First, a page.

Phase 1/2 Trial to Test Investigational Therapy RTB101 in Parkinson’s Disease
Researchers plan to enroll 45 patients with mild Parkinson’s disease, both with and without mutations in the GBA gene, and who are being treated with standard therapies.
The trial is intended to assess the safety and tolerability of RTB101 alone or in combination with sirolimus (sold under the brand name Rapamune, among others). The participants will be randomized into five groups where, with the exception of one group that does not receive RTB101, they’ll be given 300 mg of RTB101 once weekly either alone or combined with three escalating doses of sirolimus (2 mg, 4 mg, and 6 mg) or a matching placebo. Patients will be dosed for four weeks.
Its primary objective is safety and tolerability, and as secondary goal, researchers will measure the levels of RTB101 in the blood and the cerebrospinal fluid (CSF; the liquid surrounding the brain and spinal cord). Exploratory goals include measuring biomarkers in blood and CSF, and various clinical assessments. Data from the trial is expected in 2020.
“We believe that TORC1 may be an important therapeutic target for several neurodegenerative diseases associated with aging, in which misfolded proteins aggregate and cause neuronal toxicity. As such, we are excited to initiate our first clinical trial in PD and expand our pipeline into neurodegenerative disease,” Chen Schor, co-founder, president, and CEO of resTORbio, said in a press release.
Aging is the largest risk factor for the development and progression of Parkinson’s disease. In patients with the disease, a protein called the mechanistic target of rapamycin, or mTOR, is frequently over-activated in the brain, preventing the cells from reacting in a functional and timely manner to threats, such as the buildup of toxic forms of the alpha-synuclein protein.
mTOR is a central regulator of cellular growth, survival, and protein synthesis, among other processes. It works by regulating multiprotein complexes known as TORC1 and TORC2 (target of rapamycin complex 1 and 2).
In preclinical studies, inhibition of TORC1 prolonged the lifespan and enhanced several body functions, including immune responses, memory, and mobility, and delayed the onset of aging-related diseases in mice.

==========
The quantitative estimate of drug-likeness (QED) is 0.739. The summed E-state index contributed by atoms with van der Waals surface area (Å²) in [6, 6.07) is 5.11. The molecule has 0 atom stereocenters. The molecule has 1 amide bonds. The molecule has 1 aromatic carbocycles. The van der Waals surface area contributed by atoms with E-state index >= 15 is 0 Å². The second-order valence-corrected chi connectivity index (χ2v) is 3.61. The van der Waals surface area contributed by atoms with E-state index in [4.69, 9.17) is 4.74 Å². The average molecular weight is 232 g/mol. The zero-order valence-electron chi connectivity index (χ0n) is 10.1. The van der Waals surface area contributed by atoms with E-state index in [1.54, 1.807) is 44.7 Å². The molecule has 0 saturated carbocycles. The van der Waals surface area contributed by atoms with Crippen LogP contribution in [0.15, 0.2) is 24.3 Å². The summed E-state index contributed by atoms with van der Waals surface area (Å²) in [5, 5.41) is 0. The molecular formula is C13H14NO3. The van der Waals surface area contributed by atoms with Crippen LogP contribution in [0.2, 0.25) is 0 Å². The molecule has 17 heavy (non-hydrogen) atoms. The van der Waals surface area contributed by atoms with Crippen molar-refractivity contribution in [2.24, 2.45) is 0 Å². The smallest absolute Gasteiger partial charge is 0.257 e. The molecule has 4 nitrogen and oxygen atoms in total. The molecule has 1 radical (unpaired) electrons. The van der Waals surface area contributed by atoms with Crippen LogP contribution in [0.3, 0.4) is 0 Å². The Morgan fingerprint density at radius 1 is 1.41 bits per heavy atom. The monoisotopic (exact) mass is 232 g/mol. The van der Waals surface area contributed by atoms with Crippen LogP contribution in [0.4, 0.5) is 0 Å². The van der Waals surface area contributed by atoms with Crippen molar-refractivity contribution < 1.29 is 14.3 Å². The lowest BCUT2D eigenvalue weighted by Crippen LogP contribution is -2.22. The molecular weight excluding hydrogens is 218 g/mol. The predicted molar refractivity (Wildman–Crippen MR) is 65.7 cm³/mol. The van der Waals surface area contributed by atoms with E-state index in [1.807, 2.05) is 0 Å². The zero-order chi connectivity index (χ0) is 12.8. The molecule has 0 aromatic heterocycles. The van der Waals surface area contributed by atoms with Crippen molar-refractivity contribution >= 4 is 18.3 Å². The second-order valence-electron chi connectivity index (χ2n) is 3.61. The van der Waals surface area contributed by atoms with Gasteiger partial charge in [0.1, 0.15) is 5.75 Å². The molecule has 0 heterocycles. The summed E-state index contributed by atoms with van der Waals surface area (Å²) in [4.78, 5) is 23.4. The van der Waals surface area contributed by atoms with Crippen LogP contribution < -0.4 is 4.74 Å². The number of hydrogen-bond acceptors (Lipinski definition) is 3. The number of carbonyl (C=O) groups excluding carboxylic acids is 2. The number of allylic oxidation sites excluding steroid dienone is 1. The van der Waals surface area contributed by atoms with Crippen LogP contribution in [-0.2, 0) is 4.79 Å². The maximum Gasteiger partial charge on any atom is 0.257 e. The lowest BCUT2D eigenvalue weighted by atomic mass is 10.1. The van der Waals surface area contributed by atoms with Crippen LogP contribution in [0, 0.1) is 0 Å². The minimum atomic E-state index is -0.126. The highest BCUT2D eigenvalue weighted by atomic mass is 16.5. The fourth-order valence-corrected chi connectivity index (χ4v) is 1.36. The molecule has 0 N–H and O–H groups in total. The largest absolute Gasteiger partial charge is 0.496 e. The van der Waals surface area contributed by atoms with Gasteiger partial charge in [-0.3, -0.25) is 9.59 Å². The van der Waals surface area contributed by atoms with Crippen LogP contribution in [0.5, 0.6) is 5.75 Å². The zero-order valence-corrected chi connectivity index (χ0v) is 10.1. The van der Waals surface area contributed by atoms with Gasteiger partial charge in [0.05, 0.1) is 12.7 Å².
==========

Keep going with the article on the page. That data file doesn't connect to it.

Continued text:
Proposed mechanisms for TORC1’s inhibition in Parkinson’s disease is linked to cells’ natural recycling system called autophagy. TORC1 is a natural inhibitor of autophagy. In the case of Parkinson’s disease, defective autophagy prevents the clearance of toxic protein aggregates such as alpha-synuclein.
Inhibiting TORC1 with the small molecule RTB101, alone or combined with sirolimus (an inhibitor of the master regulator mTOR), activates autophagy, promoting the clearance of these harmful protein aggregates. As a result, the treatment halts neuronal loss and improves motor function.
RTB101 has been shown to potently activate autophagy in the central nervous system (brain and spinal cord) and co-administration with sirolimus means that the concentration required for RTB101 to work is potentially lower — both therapies will act synergistically.
Caused by mutations in the GBA gene, impaired activity of the enzyme glucocerebrosidase (GCase), which is responsible for breaking down and recycling cell waste, has been linked to neurodegeneration and accumulation of alpha-synuclein in Parkinson’s disease. Treatment with RTB101 has also been shown to modulate the activity of GCAse.
“Multiple preclinical models of PD [Parkinson’s disease] have demonstrated the potential benefits of TORC1 inhibition, and intermittent TORC1 inhibition with a synergistic combination of RTB101 and sirolimus may serve as a promising approach for the treatment of PD. We look forward to reporting data from this trial in 2020,” Schor said.